It's always extremely gratifying whenever someone follows their heart, dreams and visions.
Author Kevin Chong's new book Neil Young Nation is a dream come true of a Neil Young fan's personal journey . Specifically the book's sub-title: "A Quest, an Obsession (and a True Story)" captures Chong's adventure to discover what it really means to be a Neil Young fan. And here's his story.
Kevin writes in Neil Young Nation on Neil's music:
"He bristles against expectations; he chooses spontaneity over precision, passion over perfection. This was exactly what I wanted in my life, in my art. What Young called reckless abandon."
Crisscrossing the continent, he follows the route that led Young to become a music legend. He visits Winnipeg, where Young formed his first band, the Squires; Omeemee, Young`s childhood home; Los Angeles, where Young became a rock star; and many more of Young`s former haunts. He meets rabid Neil fans, talks to people who knew Young as a kid, and puzzles over Young`s strange, sometimes contradictory pronouncements.
From The Toronto Star review by Patricia Robertson:
"It's a terrific account of one writer's wavering self-confidence, resurrected creativity and enduring passion. Neil Young Nation confirms Chong's instinctive decision to embrace Neil Young's example and head out on the open road - instead of simply assuming the fetal position in his Vancouver apartment."
From a highly coveted New York Times Book Review By GARY KAMIYA:
"Hero worship is kind of embarrassing. We've all groveled before various idols, and if we're lucky we never entirely lose whatever was real in our goo-gooing. But we usually don't talk about it in public once we grow up. The Beatle fan magazines, the posters of Joe Montana or Diana Rigg, the volumes of Ayn Rand - these things don't age well in the cask. Being starry-eyed is suitable for sonnet writers and teenagers, but at some point most of us either transform our infatuation into something deeper - like scholarship or obsession - or kiss it goodbye.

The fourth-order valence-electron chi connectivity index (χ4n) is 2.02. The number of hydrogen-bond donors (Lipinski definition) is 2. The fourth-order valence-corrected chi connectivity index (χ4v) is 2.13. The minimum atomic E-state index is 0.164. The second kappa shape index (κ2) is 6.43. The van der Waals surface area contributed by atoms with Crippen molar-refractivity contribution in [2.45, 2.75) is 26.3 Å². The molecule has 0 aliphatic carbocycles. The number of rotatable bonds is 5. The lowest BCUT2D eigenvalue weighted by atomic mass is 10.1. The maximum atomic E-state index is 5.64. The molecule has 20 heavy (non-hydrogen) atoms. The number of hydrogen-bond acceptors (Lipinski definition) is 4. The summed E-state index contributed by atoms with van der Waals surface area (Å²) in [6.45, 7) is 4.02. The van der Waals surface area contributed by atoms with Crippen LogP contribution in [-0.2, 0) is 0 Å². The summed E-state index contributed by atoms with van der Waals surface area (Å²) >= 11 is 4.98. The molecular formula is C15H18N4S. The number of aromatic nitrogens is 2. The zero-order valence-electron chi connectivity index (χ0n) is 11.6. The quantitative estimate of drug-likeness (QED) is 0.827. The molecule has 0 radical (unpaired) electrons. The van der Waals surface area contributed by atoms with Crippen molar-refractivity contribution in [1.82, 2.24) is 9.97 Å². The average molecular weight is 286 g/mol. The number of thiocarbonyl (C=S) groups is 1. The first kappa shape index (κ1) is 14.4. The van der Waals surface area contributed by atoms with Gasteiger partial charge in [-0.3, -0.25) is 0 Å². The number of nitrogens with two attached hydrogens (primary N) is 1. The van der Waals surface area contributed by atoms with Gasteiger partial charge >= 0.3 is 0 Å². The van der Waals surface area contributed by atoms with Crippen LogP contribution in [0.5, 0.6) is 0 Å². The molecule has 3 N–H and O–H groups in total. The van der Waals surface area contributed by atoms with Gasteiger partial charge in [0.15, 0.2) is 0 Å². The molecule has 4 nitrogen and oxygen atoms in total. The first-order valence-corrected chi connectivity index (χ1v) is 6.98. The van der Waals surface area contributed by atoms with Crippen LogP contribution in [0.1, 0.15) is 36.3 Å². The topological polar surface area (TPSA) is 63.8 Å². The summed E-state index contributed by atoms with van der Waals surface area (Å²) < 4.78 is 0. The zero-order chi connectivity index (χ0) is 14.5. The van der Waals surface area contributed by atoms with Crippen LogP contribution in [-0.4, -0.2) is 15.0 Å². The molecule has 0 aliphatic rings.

Kevin Chong, the author of "Neil Young Nation," falls somewhere between adolescent awe and mature appreciation. He's a modest and savvy enough guy that one suspects he doesn't really think that driving all over North America retracing the steps of a mythical Neil Young road trip is going to yield some kind of epiphany. But he does it anyway. The result is like watching an endless home movie in which a not very close friend visits all the houses he grew up in."
In a review in Las Vegas City LifeBY TOD GOLDBERG:
"Rust never sleeps, Neil Young sang, and in the case of Chong's book, that's never more apparent. Chong's narrative invariably slips into the ether of road song sentimentality — visions of long, twisting highways and Neil Young on heavy rotation would do that to any writer — yet his engaging voice, casual humor and fine ability to conjure character from the people he meets along the way (everyone from Young family friends, to wheelchair-bound tribute band drummers, to a woman who made the original hearse trip from Canada to America with Young himself) manages to pull Neil Young Nation from a point of obvious reverence to something close to understanding both of the book's subject and the author himself. When Chong finally encounters Young — albeit on stage at Farm Aid — the author finally is able to make the connection, that to be forever young is possible in song, but not always in life.
Neil Young Nation is love letter from a fan to his idol, and in the end that truth, that realization, carries the book beyond its sentimentality and makes it an endearing look at two artists."
From a review in the Calgary Herald by Chris Ewart (19 November 2005):
"Neil Young Nation serves as a lesson in having a good time, and also finishing what one starts. The affable Chong found following Young's road map to youthfulness a cathartic experience.